ISO 400 f4.5 1_8 Available light low ISO

ISO 400 f4.5 1_8 Available light low ISO

ISO 400 f4.5 1_80 Added light

ISO 400 f4.5 1_80 Added light

ISO 2000 f4.5 1_80 Available light high ISO

ISO 2000 f4.5 1_80 Available light high ISO

2. Image Stabilization

Product photographers usually don’t have to worry about their subjects moving around as they try to get a clear shot. However, tripods or other types of image stabilization concessions, such as bracing the camera on a desk or some other hard surface, should be made to minimize “camera shake,” especially during lower-light and lower-ISO situations.

Note: Camera shake still occurs even when cameras are secured on a tripod but someone presses the shutter button manually. To minimize camera shake, we recommend purchasing a sturdy tripod and using either a shutter release cable or remote, or using the camera’s self-timer mode.

Available light and image stabilization are two very important factors to consider, primarily because the best product photos are captured at the lowest possible ISO. This is because increasing ISO produces “noise.”

Noise

Using a higher ISO setting means losing image quality by creating “noise” and other effects like chromic aberration (discoloring). “Noise” is the pixelation in the image that makes it look distorted, discolored, and “grainy.” All images are made up of pixels, so some noise is to be expected, but overly-pixelated images lose a great deal of sharpness and clarity. Pixelation makes for blotchy skin tones and “blocks” of color where the viewer should see detail, among other things.

Images of this glass were shot in natural light at varying ISOs. The noise at ISO 1000 and 1600 has drastically lowered image quality, whereas the image shot with ISO 400 is pleasing.

Images of this glass were shot in natural light at varying ISOs. The noise at ISO 1000 and 1600 has drastically lowered image quality, whereas the image shot with ISO 400 is pleasing.

This second example shows a lot of chromic aberration (discoloration) as a result of noise.

This second example shows a lot of chromic aberration (discoloration) as a result of noise.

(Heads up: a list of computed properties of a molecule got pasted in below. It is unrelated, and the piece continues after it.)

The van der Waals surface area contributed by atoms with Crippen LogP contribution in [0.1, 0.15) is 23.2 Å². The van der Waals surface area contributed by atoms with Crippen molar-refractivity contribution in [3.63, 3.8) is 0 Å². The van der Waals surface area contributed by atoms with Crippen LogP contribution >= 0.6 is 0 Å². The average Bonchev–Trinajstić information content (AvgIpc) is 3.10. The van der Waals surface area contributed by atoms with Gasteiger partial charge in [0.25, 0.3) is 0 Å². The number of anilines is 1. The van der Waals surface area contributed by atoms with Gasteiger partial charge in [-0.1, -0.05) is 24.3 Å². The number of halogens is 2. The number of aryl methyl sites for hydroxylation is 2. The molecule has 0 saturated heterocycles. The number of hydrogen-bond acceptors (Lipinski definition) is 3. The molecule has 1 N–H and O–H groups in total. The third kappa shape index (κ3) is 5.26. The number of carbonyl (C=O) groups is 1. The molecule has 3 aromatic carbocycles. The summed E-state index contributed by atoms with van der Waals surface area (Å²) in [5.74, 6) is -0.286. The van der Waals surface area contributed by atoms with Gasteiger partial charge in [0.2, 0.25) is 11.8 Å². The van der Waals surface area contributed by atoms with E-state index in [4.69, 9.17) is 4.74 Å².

Based on these example images, it’s clear that shooting at lower ISOs (max 200) will keep your product photos free from excess noise and shorten the time you spend editing. Noise is also fairly difficult to fix, even with the best post-processing software. It is not impossible, but spending hours correcting for noise can severely hinder your workflow efficiency.

f8 1/500 with strobe sensor line

f8 1/500 with strobe sensor line

The qualities of a low ISO are: a wide range of color with good saturation, crisp image clarity, and good contrast. At lower ISOs, your camera is able to capture more information in the image, thus capturing the likeness of your product as close to its true appearance as possible.

Using an ISO of 100-125 will mean that you need a strong and even light source. Keep in mind that you will want an F-stop between F11 and F16 for a deeper depth of field and better focus. An ideal setting for a properly exposed image of a stationary product in continuous studio lighting is ISO 200 with a shutter speed of 1/125 at F16

You can use an external flash, but keep in mind that you will only be able to adjust your settings to 1/250 due to the restrictions of the sync communication with your camera. Anything over 1/250 will create a “sensor line” over your image. We suggest using studio-type continuous light, but if you choose to go this route, you will have to remain conscious of getting too high in the ISO settings and losing quality.

Continuing your education in camera basics and your specific camera brand and lenses, practicing to find your balance and becoming efficient in processes will optimize your time and your imagery.